Chief Information Security Officer (CISO) 

The CISO or equivalent role is responsible for the overall cybersecurity strategy and program within the organization. They lead efforts to identify risks, implement security measures, and ensure compliance with relevant regulations. The CISO plays a central role in shaping the organization's cybersecurity culture. 

Human resources

HR departments play a role in ensuring that employees are educated about cybersecurity policies and practices. They can facilitate training sessions, create policies for secure onboarding and offboarding of employees, and incorporate cybersecurity awareness into the organization's training and development programs.

IT teams

IT teams implement technical security measures, manage network and system security, and respond to security incidents. They contribute to the cybersecurity culture by ensuring that employees have the tools and systems needed to work securely and by enforcing security policies.

Communications and training teams

These teams are responsible for creating and delivering cybersecurity awareness training programs for employees. They ensure that employees understand the risks, know how to recognize threats like phishing attacks, and are aware of the proper security practices.


Every employee within the organization is a critical component of the cybersecurity culture. They need to be engaged, educated, and motivated to follow security best practices. Encouraging a sense of personal responsibility for cybersecurity helps create a culture of vigilance.

Internal auditors and compliance teams

These teams assess the organization's adherence to security policies and regulatory requirements. They help identify areas of improvement and ensure that the cybersecurity culture is being implemented effectively.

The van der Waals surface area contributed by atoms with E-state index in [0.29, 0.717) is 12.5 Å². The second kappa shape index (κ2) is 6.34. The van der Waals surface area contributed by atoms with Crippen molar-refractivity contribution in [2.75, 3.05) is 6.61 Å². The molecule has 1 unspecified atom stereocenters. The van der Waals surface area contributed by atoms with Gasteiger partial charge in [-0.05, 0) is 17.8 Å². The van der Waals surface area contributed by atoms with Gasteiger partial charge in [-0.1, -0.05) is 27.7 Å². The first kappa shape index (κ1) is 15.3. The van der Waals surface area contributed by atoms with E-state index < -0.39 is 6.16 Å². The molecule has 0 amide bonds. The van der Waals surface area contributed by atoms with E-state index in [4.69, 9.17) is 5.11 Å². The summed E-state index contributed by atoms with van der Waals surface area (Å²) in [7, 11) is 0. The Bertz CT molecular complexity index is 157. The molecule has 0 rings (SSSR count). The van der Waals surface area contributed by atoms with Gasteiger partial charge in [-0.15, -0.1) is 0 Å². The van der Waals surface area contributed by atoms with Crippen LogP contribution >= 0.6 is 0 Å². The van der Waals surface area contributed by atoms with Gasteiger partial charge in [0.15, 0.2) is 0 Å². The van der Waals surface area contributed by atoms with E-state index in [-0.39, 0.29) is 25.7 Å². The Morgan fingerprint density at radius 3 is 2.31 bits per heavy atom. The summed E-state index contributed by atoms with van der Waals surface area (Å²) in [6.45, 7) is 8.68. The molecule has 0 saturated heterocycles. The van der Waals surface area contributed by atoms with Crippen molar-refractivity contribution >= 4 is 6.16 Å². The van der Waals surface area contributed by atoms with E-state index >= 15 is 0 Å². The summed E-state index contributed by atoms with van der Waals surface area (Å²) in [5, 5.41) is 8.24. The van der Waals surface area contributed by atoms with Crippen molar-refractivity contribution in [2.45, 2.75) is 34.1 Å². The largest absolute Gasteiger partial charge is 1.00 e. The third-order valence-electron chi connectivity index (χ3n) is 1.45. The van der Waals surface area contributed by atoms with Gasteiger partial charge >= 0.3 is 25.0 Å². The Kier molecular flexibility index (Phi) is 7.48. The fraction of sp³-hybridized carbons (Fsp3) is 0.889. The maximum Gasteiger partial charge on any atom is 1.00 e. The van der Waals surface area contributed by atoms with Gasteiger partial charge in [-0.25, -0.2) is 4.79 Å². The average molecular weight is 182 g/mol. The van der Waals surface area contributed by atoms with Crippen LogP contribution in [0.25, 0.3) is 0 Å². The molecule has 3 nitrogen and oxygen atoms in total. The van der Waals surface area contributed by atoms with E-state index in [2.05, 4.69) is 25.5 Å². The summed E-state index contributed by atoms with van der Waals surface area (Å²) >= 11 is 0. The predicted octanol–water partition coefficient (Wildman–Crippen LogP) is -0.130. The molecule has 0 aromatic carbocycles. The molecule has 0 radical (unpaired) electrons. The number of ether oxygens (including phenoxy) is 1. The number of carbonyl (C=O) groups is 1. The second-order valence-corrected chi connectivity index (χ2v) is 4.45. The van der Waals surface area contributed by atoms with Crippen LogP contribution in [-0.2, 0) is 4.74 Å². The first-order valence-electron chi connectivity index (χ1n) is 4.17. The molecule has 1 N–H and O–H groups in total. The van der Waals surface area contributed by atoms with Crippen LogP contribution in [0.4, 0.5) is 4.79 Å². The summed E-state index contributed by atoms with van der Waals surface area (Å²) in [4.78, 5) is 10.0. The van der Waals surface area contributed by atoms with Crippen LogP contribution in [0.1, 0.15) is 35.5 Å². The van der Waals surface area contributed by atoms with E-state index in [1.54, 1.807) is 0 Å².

Legal and risk management

Legal and risk management teams collaborate to ensure that cybersecurity practices align with legal and regulatory requirements. They also assess potential legal and financial risks associated with security breaches. 

Small and medium-sized businesses (10–249 employes)

In smaller organizations, responsibility for cybersecurity is typically distributed among various roles and individuals, as their resources and structure may not allow for an IT, a legal, and an HR or even dedicated cybersecurity team. Close cooperation is therefore particularly important.  

Key differences in cybersecurity culture between small/medium and large organizations

The cybersecurity culture can differ significantly between small and large businesses due to various factors, including resources, organizational structure, risk tolerance, and regulatory requirements. Here are some key differences: 


Small and medium-sized business  

Large business 


  • Limited budget
  • Rely on cost-effective solutions
  • More financial resources to invest in advanced tools and technologies
  • More human resources 

Organizational structure 

  • No dedicated security teams
  • Security responsibilities assigned to individuals 
  • Formalized structures
  • Distinctive departments or teams responsible for cybersecurity and thus more focused approach 
Risk tolerance 
  • Higher risk tolerance, as they do not consider themselves a target 
  • Lower risk tolerance as they have more to lose 

Organizational structure 

  • Fewer regulatory obligations and thus less strict cybersecurity practices
  • Subject to industry-specific regulations and compliance requirements

Employee awareness and training 

  • Low budget for training programs, which may lead to lower cybersecurity awareness 
  • Resources to provide comprehensive training programs

Vendor and supply chain management 

  • Simpler supply chains and fewer vendor relationships and thus less emphasis on vendor security assessments 
  • Complex supply chains and relationships with various vendors that make cybersecurity a matter of critical importance 

Communication and collaboration 

  • Informal communication structure, which can impact how security-related information is shared and acted upon 
  • Clear communication and collaboration are essential due to the scale of operations, which also extends to cybersecurity efforts 

Incident response

  • No dedicated incident response team, making them less prepared to manage and recover from security breaches 
  • Robust incident response plans and teams are in place to handle incidents 

Technology infrastructure 

  • Simple technology infrastructures, which may be easier to manage 
  • Complex and diverse technology environments, making it challenging to secure every aspect effectively